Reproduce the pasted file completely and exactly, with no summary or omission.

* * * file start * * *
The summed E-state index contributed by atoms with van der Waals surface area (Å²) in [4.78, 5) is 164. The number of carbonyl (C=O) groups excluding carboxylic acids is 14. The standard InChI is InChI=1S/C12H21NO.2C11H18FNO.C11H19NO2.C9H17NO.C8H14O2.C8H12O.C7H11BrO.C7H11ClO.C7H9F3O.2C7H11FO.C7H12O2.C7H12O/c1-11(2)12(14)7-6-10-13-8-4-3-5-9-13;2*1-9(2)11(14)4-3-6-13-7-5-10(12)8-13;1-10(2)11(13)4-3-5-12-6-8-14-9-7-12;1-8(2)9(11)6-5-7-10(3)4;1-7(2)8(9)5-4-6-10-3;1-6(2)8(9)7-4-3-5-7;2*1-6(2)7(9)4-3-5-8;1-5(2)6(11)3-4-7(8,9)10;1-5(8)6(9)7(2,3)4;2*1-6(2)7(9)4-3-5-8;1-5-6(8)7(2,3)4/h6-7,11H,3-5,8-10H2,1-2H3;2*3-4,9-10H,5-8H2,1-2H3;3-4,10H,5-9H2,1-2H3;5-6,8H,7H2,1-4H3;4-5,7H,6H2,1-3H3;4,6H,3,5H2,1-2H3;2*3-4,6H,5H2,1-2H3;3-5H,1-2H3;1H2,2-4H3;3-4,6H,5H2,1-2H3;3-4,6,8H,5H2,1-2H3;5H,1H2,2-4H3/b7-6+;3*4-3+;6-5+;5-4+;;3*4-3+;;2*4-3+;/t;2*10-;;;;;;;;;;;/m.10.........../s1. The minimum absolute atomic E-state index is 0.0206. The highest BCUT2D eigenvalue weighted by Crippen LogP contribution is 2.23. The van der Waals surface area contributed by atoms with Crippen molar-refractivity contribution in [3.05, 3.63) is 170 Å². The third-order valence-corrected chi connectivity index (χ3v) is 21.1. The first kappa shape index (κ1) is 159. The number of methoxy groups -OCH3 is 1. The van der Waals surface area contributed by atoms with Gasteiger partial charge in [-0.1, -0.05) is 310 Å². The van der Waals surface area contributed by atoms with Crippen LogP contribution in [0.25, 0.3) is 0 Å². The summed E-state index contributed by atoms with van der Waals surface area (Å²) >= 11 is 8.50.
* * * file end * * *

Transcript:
The summed E-state index contributed by atoms with van der Waals surface area (Å²) in [4.78, 5) is 164. The number of carbonyl (C=O) groups excluding carboxylic acids is 14. The standard InChI is InChI=1S/C12H21NO.2C11H18FNO.C11H19NO2.C9H17NO.C8H14O2.C8H12O.C7H11BrO.C7H11ClO.C7H9F3O.2C7H11FO.C7H12O2.C7H12O/c1-11(2)12(14)7-6-10-13-8-4-3-5-9-13;2*1-9(2)11(14)4-3-6-13-7-5-10(12)8-13;1-10(2)11(13)4-3-5-12-6-8-14-9-7-12;1-8(2)9(11)6-5-7-10(3)4;1-7(2)8(9)5-4-6-10-3;1-6(2)8(9)7-4-3-5-7;2*1-6(2)7(9)4-3-5-8;1-5(2)6(11)3-4-7(8,9)10;1-5(8)6(9)7(2,3)4;2*1-6(2)7(9)4-3-5-8;1-5-6(8)7(2,3)4/h6-7,11H,3-5,8-10H2,1-2H3;2*3-4,9-10H,5-8H2,1-2H3;3-4,10H,5-9H2,1-2H3;5-6,8H,7H2,1-4H3;4-5,7H,6H2,1-3H3;4,6H,3,5H2,1-2H3;2*3-4,6H,5H2,1-2H3;3-5H,1-2H3;1H2,2-4H3;3-4,6H,5H2,1-2H3;3-4,6,8H,5H2,1-2H3;5H,1H2,2-4H3/b7-6+;3*4-3+;6-5+;5-4+;;3*4-3+;;2*4-3+;/t;2*10-;;;;;;;;;;;/m.10.........../s1. The minimum absolute atomic E-state index is 0.0206. The highest BCUT2D eigenvalue weighted by Crippen LogP contribution is 2.23. The van der Waals surface area contributed by atoms with Crippen molar-refractivity contribution in [3.05, 3.63) is 170 Å². The third-order valence-corrected chi connectivity index (χ3v) is 21.1. The first kappa shape index (κ1) is 159. The number of methoxy groups -OCH3 is 1. The van der Waals surface area contributed by atoms with Gasteiger partial charge in [-0.1, -0.05) is 310 Å². The van der Waals surface area contributed by atoms with Crippen LogP contribution in [0.25, 0.3) is 0 Å². The summed E-state index contributed by atoms with van der Waals surface area (Å²) >= 11 is 8.50.